How to Build a Simple Arduino Weather Station with Temperature and Humidity Sensor

How to Build a Simple Arduino Weather Station with Temperature and Humidity Sensor

Building your own Arduino weather station is an enjoyable and educational project that allows you to gain insight into meteorology and practice your skills with microcontroller programming. With just a few common electronic components, I was able to construct a simple weather station that measures temperature and humidity. Here is a step-by-step guide on how I built my Arduino weather station.

Hardware Needed

Circuit Diagram

Below is a circuit diagram showing how to connect all the components:

The DHT sensor, LCD display, and potentiometer simply connect to the Arduino's power and ground pins, as well as their designated digital and analog pins. See the pinouts below for specifics.

Assembling the Circuit

I first prepared the breadboard by inserting the jumper wires to provide power and ground rails. This makes it easy to plug components into the same voltage supplies.

Then I plugged in the components:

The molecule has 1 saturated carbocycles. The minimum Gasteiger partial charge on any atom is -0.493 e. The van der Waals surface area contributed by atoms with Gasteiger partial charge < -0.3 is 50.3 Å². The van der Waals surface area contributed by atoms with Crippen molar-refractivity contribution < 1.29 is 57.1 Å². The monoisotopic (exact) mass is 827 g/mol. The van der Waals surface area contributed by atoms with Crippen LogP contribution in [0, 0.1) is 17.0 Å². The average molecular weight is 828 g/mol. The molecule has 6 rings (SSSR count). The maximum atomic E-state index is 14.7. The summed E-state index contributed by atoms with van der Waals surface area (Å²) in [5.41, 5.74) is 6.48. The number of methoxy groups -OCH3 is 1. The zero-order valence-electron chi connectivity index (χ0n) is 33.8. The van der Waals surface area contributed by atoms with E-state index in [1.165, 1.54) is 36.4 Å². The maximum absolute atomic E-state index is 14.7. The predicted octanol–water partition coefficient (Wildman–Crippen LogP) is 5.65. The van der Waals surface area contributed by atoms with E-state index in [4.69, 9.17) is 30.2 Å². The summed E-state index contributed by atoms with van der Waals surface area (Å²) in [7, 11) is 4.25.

With all the parts inserted into the breadboard, I was ready to upload the Arduino sketch which would bring the weather station to life!

Arduino Sketch

The Arduino needs to be programmed to interface with the temperature and humidity sensor, take readings, and print them on the LCD.

I installed the DHT sensor library and LCD I2C library using the Arduino IDE Library Manager.

Then I wrote the following sketch:




define DHTPIN 2 // Digital pin connected to the DHT sensor

define DHTTYPE DHT11 // DHT 11

LiquidCrystal_I2C lcd(0x27, 16, 2); // I2C address 0x27, 16 column and 2 rows

void setup() {

void loop() {

// Get humidity
float h = dht.readHumidity();

// Get temperature in Celsius
float t = dht.readTemperature();

// Print readings on LCD
lcd.print("Temp: ");

lcd.print("Humidity: ");

This initializes the sensor and LCD, takes readings every 2 seconds, and prints the temperature and humidity on the display.

Taking Readings

After uploading the code, the Arduino weather station immediately began taking measurements. The DHT11 sensor was able to reliably measure the temperature and humidity indoors.

To display the data on the LCD screen, I adjusted the potentiometer so the text was high contrast and clearly visible.

The weather station successfully updated the sensor measurements every 2 seconds. The full range of temperature and humidity were properly displayed.


Building an Arduino weather station was a straightforward and enjoyable electronics project. With just a few common components like the Arduino Uno, DHT11 sensor, LCD display, and simple code, I was able to start measuring my local environment. This could be expanded by adding more sensors and wireless connectivity. Overall, it served as a great learning experience in interfacing sensors, displays, and microcontrollers.